Analysis Of Julia Alvarez 's ' The Garcia Girls Lost Their Accents ' Essay

1249 Words5 Pages
Ramsey Parra
English 150
Professor Myers

Dominican Culture in Relation to the Self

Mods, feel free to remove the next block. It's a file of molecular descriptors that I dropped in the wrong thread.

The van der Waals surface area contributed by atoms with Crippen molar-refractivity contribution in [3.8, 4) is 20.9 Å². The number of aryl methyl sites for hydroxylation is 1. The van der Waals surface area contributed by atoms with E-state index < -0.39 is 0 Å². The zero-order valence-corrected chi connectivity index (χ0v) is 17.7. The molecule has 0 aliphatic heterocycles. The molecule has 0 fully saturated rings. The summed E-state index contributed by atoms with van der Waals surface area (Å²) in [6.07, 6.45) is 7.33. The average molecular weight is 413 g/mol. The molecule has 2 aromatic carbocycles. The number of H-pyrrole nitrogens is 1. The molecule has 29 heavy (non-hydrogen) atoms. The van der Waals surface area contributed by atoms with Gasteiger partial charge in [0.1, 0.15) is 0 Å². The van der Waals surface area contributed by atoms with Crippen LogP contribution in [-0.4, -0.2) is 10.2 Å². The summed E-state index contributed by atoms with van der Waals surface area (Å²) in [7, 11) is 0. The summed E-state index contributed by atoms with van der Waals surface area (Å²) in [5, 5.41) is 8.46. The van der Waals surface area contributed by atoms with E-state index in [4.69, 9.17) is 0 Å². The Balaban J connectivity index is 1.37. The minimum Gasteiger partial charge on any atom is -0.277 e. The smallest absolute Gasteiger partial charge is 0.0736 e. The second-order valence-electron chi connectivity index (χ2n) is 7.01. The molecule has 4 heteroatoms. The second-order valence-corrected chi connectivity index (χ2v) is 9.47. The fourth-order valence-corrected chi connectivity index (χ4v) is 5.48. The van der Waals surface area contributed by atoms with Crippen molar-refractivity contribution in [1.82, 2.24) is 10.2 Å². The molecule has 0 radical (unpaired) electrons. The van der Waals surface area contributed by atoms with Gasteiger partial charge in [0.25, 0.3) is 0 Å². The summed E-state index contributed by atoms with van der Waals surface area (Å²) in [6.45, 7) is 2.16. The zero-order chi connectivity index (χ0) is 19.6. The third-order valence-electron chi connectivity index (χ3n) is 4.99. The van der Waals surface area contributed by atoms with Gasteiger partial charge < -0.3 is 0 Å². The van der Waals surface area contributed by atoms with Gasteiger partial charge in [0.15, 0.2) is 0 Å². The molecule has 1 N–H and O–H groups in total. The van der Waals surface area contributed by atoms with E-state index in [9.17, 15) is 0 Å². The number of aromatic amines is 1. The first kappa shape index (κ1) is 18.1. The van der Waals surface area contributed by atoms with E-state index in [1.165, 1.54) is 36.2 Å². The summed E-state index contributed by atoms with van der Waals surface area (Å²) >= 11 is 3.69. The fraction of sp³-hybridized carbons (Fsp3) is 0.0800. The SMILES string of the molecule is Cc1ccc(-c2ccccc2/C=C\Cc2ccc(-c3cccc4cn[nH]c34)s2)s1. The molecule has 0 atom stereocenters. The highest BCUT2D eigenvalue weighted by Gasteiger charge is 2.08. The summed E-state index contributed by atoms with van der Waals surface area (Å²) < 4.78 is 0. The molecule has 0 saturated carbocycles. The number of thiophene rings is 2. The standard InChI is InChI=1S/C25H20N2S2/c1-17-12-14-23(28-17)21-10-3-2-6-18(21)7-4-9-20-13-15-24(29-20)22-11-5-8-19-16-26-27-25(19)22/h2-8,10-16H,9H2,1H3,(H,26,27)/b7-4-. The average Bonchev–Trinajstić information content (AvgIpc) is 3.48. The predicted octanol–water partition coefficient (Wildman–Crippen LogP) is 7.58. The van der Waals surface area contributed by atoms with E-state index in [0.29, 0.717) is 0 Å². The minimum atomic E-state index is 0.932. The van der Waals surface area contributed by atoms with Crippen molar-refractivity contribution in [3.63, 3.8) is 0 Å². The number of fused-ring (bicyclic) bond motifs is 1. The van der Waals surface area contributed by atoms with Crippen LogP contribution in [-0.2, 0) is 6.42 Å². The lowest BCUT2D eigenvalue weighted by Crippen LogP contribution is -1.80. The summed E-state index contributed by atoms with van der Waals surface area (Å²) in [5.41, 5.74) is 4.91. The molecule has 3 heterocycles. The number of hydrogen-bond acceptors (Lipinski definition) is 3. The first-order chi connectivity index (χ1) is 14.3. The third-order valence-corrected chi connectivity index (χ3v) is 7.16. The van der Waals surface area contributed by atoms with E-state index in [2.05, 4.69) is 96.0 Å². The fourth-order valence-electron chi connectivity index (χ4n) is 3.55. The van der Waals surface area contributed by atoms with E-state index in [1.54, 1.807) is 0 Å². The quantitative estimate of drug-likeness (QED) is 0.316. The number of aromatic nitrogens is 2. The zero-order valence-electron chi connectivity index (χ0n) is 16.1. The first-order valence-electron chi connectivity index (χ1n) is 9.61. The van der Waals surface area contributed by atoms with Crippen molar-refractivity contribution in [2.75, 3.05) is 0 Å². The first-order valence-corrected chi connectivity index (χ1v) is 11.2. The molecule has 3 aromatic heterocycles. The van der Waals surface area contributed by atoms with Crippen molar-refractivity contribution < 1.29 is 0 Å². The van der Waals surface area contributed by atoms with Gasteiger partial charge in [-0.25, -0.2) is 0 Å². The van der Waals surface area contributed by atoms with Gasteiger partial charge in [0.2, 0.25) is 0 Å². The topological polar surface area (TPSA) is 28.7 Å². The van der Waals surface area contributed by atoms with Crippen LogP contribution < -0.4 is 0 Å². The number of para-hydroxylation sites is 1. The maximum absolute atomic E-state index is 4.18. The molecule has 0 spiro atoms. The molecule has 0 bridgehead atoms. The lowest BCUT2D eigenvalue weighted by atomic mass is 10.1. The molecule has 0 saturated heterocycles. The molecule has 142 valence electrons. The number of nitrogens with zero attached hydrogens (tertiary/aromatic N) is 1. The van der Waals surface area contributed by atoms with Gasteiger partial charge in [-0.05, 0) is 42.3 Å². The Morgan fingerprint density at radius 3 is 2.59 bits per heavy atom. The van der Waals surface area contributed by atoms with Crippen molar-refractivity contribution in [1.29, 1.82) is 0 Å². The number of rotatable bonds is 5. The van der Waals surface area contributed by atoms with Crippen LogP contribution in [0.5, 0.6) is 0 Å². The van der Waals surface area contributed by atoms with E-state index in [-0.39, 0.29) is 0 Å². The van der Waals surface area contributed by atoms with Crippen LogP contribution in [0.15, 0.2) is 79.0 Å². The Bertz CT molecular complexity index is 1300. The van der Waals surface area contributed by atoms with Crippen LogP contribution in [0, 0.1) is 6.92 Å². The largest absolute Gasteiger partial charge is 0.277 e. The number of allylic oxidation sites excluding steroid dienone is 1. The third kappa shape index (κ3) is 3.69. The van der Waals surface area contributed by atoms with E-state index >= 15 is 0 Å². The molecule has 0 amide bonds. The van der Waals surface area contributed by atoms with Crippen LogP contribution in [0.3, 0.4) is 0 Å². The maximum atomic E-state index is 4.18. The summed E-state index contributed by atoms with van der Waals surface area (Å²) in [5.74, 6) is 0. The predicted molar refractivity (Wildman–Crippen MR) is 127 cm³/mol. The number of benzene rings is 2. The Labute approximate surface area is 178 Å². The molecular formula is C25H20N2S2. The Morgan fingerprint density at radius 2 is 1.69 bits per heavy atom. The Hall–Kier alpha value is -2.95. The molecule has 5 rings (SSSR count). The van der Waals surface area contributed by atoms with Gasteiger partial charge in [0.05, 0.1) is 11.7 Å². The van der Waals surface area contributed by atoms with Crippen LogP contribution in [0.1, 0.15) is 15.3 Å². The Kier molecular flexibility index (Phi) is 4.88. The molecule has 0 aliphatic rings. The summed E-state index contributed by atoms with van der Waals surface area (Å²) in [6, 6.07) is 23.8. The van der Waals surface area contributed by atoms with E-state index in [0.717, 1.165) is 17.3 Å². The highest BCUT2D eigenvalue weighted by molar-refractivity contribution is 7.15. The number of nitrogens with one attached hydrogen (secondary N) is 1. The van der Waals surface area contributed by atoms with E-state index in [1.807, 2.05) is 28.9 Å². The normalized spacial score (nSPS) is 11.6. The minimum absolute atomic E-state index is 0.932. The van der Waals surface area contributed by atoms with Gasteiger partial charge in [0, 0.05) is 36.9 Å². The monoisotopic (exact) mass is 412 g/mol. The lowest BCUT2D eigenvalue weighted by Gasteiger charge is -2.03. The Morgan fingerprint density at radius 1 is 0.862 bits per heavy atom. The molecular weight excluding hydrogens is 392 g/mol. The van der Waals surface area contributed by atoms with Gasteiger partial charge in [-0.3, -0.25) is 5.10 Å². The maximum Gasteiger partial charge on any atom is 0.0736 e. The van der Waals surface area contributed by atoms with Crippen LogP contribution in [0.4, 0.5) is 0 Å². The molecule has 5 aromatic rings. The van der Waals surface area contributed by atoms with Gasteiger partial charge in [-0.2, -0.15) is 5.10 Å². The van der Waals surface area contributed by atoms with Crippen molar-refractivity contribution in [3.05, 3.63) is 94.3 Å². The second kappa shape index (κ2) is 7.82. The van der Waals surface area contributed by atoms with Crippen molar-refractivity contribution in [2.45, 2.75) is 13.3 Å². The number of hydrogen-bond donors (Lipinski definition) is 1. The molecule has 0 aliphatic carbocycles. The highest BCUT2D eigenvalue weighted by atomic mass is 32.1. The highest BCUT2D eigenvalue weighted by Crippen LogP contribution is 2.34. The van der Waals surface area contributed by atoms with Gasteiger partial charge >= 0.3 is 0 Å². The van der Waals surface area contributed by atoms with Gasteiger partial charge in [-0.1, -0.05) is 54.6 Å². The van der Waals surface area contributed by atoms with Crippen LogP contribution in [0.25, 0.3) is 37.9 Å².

Julia Alvarez’s How the García Girls Lost their Accents demonstrates the distinct experiences Dominican men and women face entering a foreign country by challenging their respective ideas of themselves. Numerous times during the novel, Alvarez displays the cultural differences the García family have to adjust to after moving from their home country of the Dominican Republic to the United States. They’ve endured sexual harassment, mental breakdowns and a loss of culture due to their immigration to America. These experiences have effectively altered their lives forever, transforming them into new “selves” that may have never came into fruition had they stayed home in Dominican Republic. Throughout their journeys, the Garcías had started their lives with the potential to become one self -- but encounter experiences in the surrounding culture -- that ultimately change them. As a result, they lose their much of their Dominican heritage trying to assimilate to American culture, but never become truly successful in doing so. Alvarez shows these immigrants, who travel to the United States, are neither American or non-American but borderline in between. They exhibit characteristics of both cultures, and thus, belong in a culture of “selves” that places them directly in the middle. Yolanda’s relationship with language places her in between her American lifestyle and Dominican heritage. In the

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